“One of the takeaways is that (children) see writers as real people,” Johnson said. “To think that authors and illustrators are rock stars – and they do – that’s pretty cool.”
Books in your parents’ voice stay with you your whole life.
Although “Wizard” is marketed as appropriate for 8- to 12-year-olds, Cowell said she doesn’t write for a particular age group.
“I wrote the books hoping that they’d be read aloud,” Cowell said. “Books in your parents’ voice stay with you your whole life. I hope (my books are) enjoyable for parents as well. Don’t let those things pass you by. Read to kids beyond their own age. It’s so valuable, even if it’s only 10 minutes a day, it has such an effect.”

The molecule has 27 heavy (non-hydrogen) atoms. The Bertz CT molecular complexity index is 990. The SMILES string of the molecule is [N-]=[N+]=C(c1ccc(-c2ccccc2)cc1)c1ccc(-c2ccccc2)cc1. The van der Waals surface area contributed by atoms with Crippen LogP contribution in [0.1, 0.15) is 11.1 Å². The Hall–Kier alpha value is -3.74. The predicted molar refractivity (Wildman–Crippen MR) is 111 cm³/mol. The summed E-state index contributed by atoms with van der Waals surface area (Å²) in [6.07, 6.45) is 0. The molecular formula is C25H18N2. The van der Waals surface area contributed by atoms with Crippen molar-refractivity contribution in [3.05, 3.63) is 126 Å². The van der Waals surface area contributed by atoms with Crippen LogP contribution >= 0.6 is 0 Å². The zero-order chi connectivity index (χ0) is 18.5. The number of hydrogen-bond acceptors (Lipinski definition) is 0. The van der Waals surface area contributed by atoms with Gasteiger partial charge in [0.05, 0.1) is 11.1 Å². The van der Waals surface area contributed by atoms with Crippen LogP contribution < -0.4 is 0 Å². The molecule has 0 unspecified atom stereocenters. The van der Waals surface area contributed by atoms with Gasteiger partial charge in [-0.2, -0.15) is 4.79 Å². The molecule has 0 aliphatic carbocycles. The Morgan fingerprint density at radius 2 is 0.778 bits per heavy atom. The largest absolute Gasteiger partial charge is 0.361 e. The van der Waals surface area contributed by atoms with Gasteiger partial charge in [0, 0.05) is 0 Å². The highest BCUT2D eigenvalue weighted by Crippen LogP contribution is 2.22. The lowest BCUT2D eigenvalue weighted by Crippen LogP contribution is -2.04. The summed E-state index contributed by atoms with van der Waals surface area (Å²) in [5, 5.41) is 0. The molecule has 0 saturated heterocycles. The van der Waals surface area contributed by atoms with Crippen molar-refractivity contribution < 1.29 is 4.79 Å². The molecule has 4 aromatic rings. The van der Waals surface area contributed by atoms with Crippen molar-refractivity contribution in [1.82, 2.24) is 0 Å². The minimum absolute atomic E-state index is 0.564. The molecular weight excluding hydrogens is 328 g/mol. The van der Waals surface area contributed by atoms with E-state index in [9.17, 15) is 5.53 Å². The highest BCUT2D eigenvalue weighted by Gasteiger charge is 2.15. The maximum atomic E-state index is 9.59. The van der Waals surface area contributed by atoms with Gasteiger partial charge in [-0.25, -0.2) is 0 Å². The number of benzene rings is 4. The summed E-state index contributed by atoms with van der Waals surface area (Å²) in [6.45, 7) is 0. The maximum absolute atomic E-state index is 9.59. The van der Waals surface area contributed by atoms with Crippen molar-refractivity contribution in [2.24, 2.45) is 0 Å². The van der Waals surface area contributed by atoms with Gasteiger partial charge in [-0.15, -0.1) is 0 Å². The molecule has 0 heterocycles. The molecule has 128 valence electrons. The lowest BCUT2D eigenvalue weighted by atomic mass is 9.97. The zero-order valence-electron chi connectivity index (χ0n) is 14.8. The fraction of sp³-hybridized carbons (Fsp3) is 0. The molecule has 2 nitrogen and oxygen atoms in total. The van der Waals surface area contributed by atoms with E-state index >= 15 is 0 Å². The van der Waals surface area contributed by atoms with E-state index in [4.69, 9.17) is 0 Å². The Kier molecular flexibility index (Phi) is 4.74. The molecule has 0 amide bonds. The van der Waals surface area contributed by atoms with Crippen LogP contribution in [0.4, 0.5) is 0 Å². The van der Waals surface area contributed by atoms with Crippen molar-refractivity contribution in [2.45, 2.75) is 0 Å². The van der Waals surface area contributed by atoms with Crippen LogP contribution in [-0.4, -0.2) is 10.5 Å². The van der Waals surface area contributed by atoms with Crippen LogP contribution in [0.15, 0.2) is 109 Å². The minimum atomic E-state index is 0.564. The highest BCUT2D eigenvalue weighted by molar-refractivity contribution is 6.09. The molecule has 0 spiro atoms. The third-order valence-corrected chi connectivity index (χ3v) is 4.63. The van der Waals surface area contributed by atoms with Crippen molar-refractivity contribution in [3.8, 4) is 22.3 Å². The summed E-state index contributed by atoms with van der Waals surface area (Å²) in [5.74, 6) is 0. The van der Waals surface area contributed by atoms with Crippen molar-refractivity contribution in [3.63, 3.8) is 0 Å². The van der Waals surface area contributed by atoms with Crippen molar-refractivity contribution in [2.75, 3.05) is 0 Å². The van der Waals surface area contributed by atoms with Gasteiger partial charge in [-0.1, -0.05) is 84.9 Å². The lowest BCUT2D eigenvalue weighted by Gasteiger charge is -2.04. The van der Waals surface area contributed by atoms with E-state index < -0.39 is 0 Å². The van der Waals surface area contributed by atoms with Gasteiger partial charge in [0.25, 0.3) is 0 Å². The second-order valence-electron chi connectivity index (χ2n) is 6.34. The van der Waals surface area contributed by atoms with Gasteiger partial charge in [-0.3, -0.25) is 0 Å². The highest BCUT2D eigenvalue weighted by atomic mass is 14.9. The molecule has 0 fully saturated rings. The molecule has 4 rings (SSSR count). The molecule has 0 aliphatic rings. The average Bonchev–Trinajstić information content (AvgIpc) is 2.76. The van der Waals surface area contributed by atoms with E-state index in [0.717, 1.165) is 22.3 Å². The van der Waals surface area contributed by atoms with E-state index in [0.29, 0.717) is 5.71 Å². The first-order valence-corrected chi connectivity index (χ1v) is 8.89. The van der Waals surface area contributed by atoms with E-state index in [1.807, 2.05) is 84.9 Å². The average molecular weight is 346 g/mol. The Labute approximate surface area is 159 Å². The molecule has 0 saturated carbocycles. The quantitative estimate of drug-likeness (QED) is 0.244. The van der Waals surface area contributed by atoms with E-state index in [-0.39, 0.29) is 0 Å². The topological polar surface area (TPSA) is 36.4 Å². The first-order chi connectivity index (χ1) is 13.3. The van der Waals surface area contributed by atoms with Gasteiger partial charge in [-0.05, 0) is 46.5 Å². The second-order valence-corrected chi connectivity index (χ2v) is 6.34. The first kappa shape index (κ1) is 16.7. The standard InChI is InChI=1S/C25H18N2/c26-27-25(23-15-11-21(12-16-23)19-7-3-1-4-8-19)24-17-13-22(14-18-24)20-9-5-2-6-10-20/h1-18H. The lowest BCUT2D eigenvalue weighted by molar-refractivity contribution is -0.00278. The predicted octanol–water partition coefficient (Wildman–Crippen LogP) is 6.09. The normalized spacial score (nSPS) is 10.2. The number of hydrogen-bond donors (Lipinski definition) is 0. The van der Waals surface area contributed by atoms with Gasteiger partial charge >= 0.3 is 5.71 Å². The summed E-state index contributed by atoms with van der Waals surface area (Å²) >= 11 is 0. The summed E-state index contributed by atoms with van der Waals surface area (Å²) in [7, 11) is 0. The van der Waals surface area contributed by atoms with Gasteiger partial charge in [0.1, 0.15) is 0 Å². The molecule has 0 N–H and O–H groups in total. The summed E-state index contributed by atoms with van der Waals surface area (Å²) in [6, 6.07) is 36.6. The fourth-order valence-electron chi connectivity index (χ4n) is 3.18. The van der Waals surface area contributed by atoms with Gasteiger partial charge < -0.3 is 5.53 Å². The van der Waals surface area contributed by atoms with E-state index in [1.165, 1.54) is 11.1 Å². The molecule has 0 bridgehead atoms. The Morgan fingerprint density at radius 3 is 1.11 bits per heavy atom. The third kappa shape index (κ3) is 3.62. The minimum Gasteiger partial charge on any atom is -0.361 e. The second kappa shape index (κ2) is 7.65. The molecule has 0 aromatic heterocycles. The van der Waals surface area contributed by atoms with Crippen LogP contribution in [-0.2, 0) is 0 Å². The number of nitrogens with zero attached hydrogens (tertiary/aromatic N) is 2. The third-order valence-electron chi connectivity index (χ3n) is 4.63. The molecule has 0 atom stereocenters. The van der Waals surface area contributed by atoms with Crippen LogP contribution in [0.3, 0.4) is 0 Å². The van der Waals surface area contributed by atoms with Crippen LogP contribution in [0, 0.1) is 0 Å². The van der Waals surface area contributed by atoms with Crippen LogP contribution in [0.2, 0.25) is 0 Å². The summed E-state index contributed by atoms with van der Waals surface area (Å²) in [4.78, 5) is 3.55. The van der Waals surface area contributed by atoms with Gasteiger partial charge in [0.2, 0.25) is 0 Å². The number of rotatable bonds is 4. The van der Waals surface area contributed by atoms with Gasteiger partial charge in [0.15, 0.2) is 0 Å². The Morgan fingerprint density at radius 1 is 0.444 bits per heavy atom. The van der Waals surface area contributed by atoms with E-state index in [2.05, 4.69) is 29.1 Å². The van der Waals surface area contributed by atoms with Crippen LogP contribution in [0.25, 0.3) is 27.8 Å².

Cowell said that during her presentation, she’ll read from her book and show some of her illustrations, and possibly do some impromptu sketches.
“I try and talk about my inspiration for writing. I try and give them tips and encourage them, maybe do a bit of drawing. I tend to do a visual presentation,” Cowell said.
As a child, Cowell said she enjoyed the “Little House on the Prairie” and “Anne of Green Gables” series, and fantasy books such as “A Wizard of Earthsea,” “The Book of Three,” and “The Ogre Downstairs.”
“Part of it, for me, is getting kids reading and writing and being creative. You don’t need to dumb down for kids – but their attention span is shorter. They like sweets, not brussels sprouts. Children have a lot to teach us about creative thinking. Children are immensely creative, which is magic to me.”
“Books have something special as a medium,” Cowell said. “A book, it’s happening inside your head.”
When: 6:30 p.m. Thursday, Oct. 5
Where: Downstairs at the Bellingham Public Library, 210 Central Ave.